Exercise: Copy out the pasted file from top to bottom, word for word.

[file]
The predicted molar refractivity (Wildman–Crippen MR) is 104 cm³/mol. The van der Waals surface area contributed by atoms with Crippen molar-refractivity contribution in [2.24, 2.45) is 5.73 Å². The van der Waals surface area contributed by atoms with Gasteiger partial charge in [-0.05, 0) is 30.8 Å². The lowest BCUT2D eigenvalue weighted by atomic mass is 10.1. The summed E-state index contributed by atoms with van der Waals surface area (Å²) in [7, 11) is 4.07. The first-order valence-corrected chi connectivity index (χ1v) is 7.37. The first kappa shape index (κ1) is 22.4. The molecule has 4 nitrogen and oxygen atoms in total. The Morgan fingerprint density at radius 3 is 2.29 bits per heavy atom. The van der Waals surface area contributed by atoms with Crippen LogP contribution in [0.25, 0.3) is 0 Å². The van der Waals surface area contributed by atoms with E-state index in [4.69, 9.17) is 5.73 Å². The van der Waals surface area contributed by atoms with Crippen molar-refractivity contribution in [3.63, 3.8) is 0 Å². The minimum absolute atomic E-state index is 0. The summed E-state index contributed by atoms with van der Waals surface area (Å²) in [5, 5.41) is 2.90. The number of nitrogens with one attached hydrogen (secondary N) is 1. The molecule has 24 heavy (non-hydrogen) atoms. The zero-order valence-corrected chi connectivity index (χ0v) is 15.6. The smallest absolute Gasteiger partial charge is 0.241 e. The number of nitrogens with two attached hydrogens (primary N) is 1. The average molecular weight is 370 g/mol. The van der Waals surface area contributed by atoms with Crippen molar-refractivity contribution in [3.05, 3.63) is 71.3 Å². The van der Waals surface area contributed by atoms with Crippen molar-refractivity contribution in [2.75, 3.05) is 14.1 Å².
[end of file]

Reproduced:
The predicted molar refractivity (Wildman–Crippen MR) is 104 cm³/mol. The van der Waals surface area contributed by atoms with Crippen molar-refractivity contribution in [2.24, 2.45) is 5.73 Å². The van der Waals surface area contributed by atoms with Gasteiger partial charge in [-0.05, 0) is 30.8 Å². The lowest BCUT2D eigenvalue weighted by atomic mass is 10.1. The summed E-state index contributed by atoms with van der Waals surface area (Å²) in [7, 11) is 4.07. The first-order valence-corrected chi connectivity index (χ1v) is 7.37. The first kappa shape index (κ1) is 22.4. The molecule has 4 nitrogen and oxygen atoms in total. The Morgan fingerprint density at radius 3 is 2.29 bits per heavy atom. The van der Waals surface area contributed by atoms with Crippen LogP contribution in [0.25, 0.3) is 0 Å². The van der Waals surface area contributed by atoms with E-state index in [4.69, 9.17) is 5.73 Å². The van der Waals surface area contributed by atoms with Crippen molar-refractivity contribution in [3.63, 3.8) is 0 Å². The minimum absolute atomic E-state index is 0. The summed E-state index contributed by atoms with van der Waals surface area (Å²) in [5, 5.41) is 2.90. The number of nitrogens with one attached hydrogen (secondary N) is 1. The molecule has 24 heavy (non-hydrogen) atoms. The zero-order valence-corrected chi connectivity index (χ0v) is 15.6. The smallest absolute Gasteiger partial charge is 0.241 e. The number of nitrogens with two attached hydrogens (primary N) is 1. The average molecular weight is 370 g/mol. The van der Waals surface area contributed by atoms with Crippen molar-refractivity contribution in [3.05, 3.63) is 71.3 Å². The van der Waals surface area contributed by atoms with Crippen molar-refractivity contribution in [2.75, 3.05) is 14.1 Å².